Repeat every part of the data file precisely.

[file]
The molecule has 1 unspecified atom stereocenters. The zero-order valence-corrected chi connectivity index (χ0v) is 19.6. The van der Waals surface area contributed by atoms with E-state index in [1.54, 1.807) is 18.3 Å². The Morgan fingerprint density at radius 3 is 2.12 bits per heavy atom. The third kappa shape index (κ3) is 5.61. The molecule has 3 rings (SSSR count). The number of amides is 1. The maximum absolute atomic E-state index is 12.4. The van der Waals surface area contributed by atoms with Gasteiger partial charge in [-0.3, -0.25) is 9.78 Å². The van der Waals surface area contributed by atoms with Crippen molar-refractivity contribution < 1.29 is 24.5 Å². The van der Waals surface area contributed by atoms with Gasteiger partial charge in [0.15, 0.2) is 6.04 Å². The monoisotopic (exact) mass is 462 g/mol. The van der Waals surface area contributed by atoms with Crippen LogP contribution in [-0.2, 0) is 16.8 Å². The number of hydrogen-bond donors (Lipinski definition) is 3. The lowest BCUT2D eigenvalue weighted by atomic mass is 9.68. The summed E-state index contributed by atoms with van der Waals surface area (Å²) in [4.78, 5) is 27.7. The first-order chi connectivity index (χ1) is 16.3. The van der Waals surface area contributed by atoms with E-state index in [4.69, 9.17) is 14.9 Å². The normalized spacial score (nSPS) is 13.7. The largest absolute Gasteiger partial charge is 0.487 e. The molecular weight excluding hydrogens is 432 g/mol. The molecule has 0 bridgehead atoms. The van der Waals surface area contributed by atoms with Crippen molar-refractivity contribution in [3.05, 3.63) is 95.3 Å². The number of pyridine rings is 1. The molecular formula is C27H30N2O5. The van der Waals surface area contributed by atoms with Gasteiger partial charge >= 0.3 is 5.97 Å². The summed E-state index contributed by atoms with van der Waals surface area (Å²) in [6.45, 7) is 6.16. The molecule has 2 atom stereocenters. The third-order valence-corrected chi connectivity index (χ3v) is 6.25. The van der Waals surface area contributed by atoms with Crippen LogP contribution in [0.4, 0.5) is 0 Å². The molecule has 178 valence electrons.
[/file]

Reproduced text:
The molecule has 1 unspecified atom stereocenters. The zero-order valence-corrected chi connectivity index (χ0v) is 19.6. The van der Waals surface area contributed by atoms with E-state index in [1.54, 1.807) is 18.3 Å². The Morgan fingerprint density at radius 3 is 2.12 bits per heavy atom. The third kappa shape index (κ3) is 5.61. The molecule has 3 rings (SSSR count). The number of amides is 1. The maximum absolute atomic E-state index is 12.4. The van der Waals surface area contributed by atoms with Gasteiger partial charge in [-0.3, -0.25) is 9.78 Å². The van der Waals surface area contributed by atoms with Crippen molar-refractivity contribution < 1.29 is 24.5 Å². The van der Waals surface area contributed by atoms with Gasteiger partial charge in [0.15, 0.2) is 6.04 Å². The monoisotopic (exact) mass is 462 g/mol. The van der Waals surface area contributed by atoms with Crippen LogP contribution in [-0.2, 0) is 16.8 Å². The number of hydrogen-bond donors (Lipinski definition) is 3. The lowest BCUT2D eigenvalue weighted by atomic mass is 9.68. The summed E-state index contributed by atoms with van der Waals surface area (Å²) in [4.78, 5) is 27.7. The first-order chi connectivity index (χ1) is 16.3. The van der Waals surface area contributed by atoms with E-state index in [4.69, 9.17) is 14.9 Å². The normalized spacial score (nSPS) is 13.7. The largest absolute Gasteiger partial charge is 0.487 e. The molecular weight excluding hydrogens is 432 g/mol. The molecule has 0 bridgehead atoms. The van der Waals surface area contributed by atoms with Crippen molar-refractivity contribution in [3.05, 3.63) is 95.3 Å². The number of pyridine rings is 1. The molecular formula is C27H30N2O5. The van der Waals surface area contributed by atoms with Gasteiger partial charge >= 0.3 is 5.97 Å². The summed E-state index contributed by atoms with van der Waals surface area (Å²) in [6.45, 7) is 6.16. The molecule has 2 atom stereocenters. The third-order valence-corrected chi connectivity index (χ3v) is 6.25. The van der Waals surface area contributed by atoms with Crippen LogP contribution in [0.4, 0.5) is 0 Å². The molecule has 178 valence electrons.